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New applications for interventional bronchoscopy
Until recently, interventional bronchoscopy was limited to foreign body removal, debulking endobronchial tumours, or insertion of stents for the palliation of lung cancer. Most of these procedures are performed with a rigid bronchoscope under general anaesthesia by thoracic surgeons. As a result, only a few respiratory physicians developed an interest in interventional bronchoscopy. The small range of interventions has meant that, up to now, interventional bronchoscopy has been less glamorous than, for example, interventional cardiology.
Will this situation change? Firstly, there is an increased interest in transbronchial fine needle aspiration (TBNA) for staging lung cancer and in endobronchial ultrasound guided TBNA.1 The latter technique samples suspicious lymph nodes as small as 5 mm and has the potential for replacing mediastinoscopy. Secondly, tumours can be debulked with electrocautery, photodynamic therapy or lasers, and stents can be inserted under local anaesthesia with flexible bronchoscopes.
Recent research has driven an expansion of interventional bronchoscopy for some of the more common non-malignant respiratory diseases. Bronchial thermoplasty for the treatment of asthma is close to receiving FDA approval. This procedure, performed under local anaesthesia, involves the obliteration of smooth muscle in airways larger than 3 mm by applying radiofrequency energy. An endobronchial probe is passed through the working channel of the bronchoscope and applied to the airway wall. A controlled amount of energy is delivered which heats and destroys the muscle. Smooth muscle ablation causes a reduction in bronchial hyperreactivity and early studies suggest an improvement in asthma control. Pilot human trials have shown that the method is safe and can decrease airway hyperreactivity in patients with moderate asthma.2,3 Studies on patients with more severe or steroid dependent asthma are currently underway.
A number of procedures are being developed to improve breathlessness in severe emphysema. These aim to achieve volume reduction by bronchoscopy rather than surgery. The basic idea is to induce collapse of the worst affected lobe or segments by blocking the relevant airways with one-way valves. A number of such valves are available and have been designed to block inspiration while allowing drainage of expired air and secretions. This results in controlled deflation of the target segment or lobe. The valves are inserted directly through the working channel of the fibrescope or over a guide wire using the Seldinger technique. More than 100 patients have been treated in this way and the safety record to date is encouraging.4–6 The valves remain in place and have only seldom been implicated in cough or distal infection. Worthwhile improvements in lung function and quality of life have been reported in up to a third of patients and failure is probably due to collateral ventilation from surrounding lung units. This is not surprising since only patients with very severe emphysema have so far been treated and more work needs to be done to define the most suitable patients. A pivotal randomised trial is now underway.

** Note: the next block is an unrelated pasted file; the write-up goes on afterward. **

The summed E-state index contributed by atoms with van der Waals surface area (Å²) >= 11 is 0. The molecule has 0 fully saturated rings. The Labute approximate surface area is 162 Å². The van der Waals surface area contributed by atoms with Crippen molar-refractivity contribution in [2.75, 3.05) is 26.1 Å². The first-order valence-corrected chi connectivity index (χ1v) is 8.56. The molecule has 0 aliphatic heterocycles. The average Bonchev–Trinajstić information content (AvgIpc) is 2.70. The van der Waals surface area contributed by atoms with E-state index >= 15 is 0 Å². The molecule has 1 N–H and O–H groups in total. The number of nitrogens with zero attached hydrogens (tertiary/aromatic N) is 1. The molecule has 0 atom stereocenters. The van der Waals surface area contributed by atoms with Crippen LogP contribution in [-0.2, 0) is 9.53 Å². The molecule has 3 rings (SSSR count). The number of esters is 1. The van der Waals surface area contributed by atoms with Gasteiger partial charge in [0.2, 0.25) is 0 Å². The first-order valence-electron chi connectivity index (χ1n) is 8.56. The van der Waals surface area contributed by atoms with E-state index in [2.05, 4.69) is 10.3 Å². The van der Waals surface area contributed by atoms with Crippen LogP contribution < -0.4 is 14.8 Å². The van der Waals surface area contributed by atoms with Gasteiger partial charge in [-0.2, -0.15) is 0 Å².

While bronchoscopic valve placement has been proposed for patchy (heterogeneous) emphysema, an alternative intervention has been suggested for diffuse (homogeneous) emphysema. This involves the creation of extra-anatomical airways to bypass the flow limiting segment airways in expiration. A needle catheter is used to make fenestrations connecting emphysematous lung to nearby cartilaginous airways, and these holes are held open by “spiracles” (similar to small vascular stents). Pilot studies have shown that these fenestrations can be created safely and have a beneficial effect on lung function.7,8 There is, however, a tendency for the fenestrations to become blocked by granulation tissue.
Bronchoscopic instillation of delivery systems for slow release of drugs may open up new perspectives in the localised treatment of lung conditions. Some polymers have thermotropic properties and so behave as liquids at room temperature but form gels at body temperature. These can be injected into a part of the lung where they are cleared slowly and act as a drug efflux reservoir. These polymers also have a number of influences on cells ranging from effects on drug efflux channels to energy depletion in mitochondria. One such effect is to improve the sensitivity of drug resistant cells to chemotherapy. The natural development of this technology would be to directly instil specific drug eluting gels into the lung via a bronchoscope. For example, a polymer and chemotherapy drug combination could be injected into the target segment of the lung where it forms a gel and gradually elutes the chemotherapeutic drug and also improves the sensitivity of the cells to the treatment. The development of this technology is speculative at present but may have widespread applications in respiratory medicine—ranging from chemotherapy for lung cancer through to gene therapy for cystic fibrosis and regenerative treatments in emphysema.9
These interventions stimulate the future of interventional bronchoscopy. Some may fail to become a clinical reality, but this is likely to be a fertile area of research in years to come. It is clear that interventional bronchoscopy is evolving and will have an impact on a greater number of patients with respiratory diseases in the future.
The authors thank Dr Atul Mehta (Cleveland Clinic) for his review and comments.
New applications for interventional bronchoscopy
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